We hopped back on our calesas that brought us to the banks of the Pasig River, right across the Intramuros walls. I was happy to see that indeed the squatters had been relocated from the banks of the river and there was hardly any foul smell from it. What replaced the squatter colony was a beautiful promenade that had a great view of the Manila Post Office, the dome and belltower of the Manila cathedral, and sections of the Fort Santiago.

Our next stop was the former central headquarters of the Insular Life building (god, how easily I forgot its actual name). I have no idea what the building's style is, but it's pretty reminiscent of some buildings that you see in movies set in say Paris or the old New York. Carlos remarked that that particular building is endearingly called by production companies as Studio 6, having been used as a set for various commercials (McDonald's King Kong commercial for instance) and music videos (Sarah Geronimo's I Wanna Know What Love Is and Bamboo's Hallelujah). We went inside the building to see the fabulous ironwork on the windows and the amazing tile floors. The place is still rented out as office spaces for a measly P7,000 per month. God, if the surrounding areas were any safer I would love to get my self a loft there if only for it's historical value and its magnificent view of the Pasig River and its environs. Adjacent to the Insular Life was the adorable former HSBC headquarters and right across it was the Citibank's old central office. Essentially, the area used to be the Makati of Manila.

The calesas dropped us off at the Binondo district, specifically the street of Ongpin, where we visited a Chinese temple (I'm not sure if it was Buddhist or Taoist), dropped by a few bakeries that specialized in Chinese pastries, checked out some of the best Chinese restaurants, and a chocolate store. This part of the tour familiarized us about the integration of Chinese culture into Filipino society, thus bringing forth the Tsinoy sub-culture (so Mano Po!).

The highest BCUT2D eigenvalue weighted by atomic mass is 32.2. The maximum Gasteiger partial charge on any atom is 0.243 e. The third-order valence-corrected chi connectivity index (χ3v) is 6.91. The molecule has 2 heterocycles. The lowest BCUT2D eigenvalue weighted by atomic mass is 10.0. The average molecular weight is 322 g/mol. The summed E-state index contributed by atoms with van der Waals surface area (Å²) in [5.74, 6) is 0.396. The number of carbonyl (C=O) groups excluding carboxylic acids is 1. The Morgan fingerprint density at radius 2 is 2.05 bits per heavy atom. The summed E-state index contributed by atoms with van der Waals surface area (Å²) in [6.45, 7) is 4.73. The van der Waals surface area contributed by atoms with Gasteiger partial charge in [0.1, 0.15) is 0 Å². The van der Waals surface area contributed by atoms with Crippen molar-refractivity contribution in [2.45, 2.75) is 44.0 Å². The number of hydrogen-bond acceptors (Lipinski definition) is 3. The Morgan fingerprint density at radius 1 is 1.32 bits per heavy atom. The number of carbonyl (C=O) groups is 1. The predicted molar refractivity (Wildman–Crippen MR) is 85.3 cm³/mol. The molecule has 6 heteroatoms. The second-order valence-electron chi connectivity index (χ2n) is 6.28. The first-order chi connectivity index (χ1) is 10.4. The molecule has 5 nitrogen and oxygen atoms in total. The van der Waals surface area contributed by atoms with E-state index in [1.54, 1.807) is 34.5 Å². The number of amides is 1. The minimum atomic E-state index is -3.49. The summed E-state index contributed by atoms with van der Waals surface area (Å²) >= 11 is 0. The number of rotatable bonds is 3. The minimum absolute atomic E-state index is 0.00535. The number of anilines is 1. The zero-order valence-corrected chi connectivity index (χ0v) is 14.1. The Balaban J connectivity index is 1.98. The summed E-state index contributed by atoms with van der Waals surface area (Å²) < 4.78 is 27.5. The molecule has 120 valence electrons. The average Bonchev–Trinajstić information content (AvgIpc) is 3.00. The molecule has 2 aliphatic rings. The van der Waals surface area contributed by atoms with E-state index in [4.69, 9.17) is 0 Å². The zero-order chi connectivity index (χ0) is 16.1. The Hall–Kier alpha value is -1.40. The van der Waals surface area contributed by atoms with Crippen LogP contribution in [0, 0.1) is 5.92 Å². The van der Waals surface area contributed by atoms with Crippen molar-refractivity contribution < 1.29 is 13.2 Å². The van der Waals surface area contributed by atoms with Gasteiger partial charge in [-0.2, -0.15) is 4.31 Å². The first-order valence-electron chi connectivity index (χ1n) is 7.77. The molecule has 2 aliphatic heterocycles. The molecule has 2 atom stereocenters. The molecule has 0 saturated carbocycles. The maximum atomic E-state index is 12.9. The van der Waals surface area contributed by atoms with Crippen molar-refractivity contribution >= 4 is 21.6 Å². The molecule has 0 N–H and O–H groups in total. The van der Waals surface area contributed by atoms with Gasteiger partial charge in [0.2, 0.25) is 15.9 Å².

Carlos was such a riveting guide. I may not agree on some of his statements (I don't think he intended to make us agree with him to begin with), but I could not more than underscore how insightful he was, particularly on such things as urbanization, cultural heritage, history, and cultural movements. He presented these insights with such panache and verve that not a single minute of the tour was boring. Needless to say I'm bloody hooked! I want join his CCP tour next.

On our way back, Kim and I walked all the way from the Binondo Church to Quiapo. I can't help loving Quiapo - it's the real heart of Manila. The Sunday crowd was at its rowdy best, which made the experience more interesting. It's a cacophony of sights, smells, and sounds that seem to heave like a single organic being. We couldn't find an FX back to Makati so we took a jeep that snaked through the smog-filled streets of Manila. We reached Evangelista just in time to catch more fireworks that we saw from my apartment. Fireworks, just a lovely way to end rather magnificent day.

P.S. I took an extended weekend yesterday (Monday) because my cough is not getting any better. I watched more Queer as Folk, and three movies (Being Julia, The Aviator, and Sex, Lies, and Videotape).

No comments:


Blog Widget by LinkWithin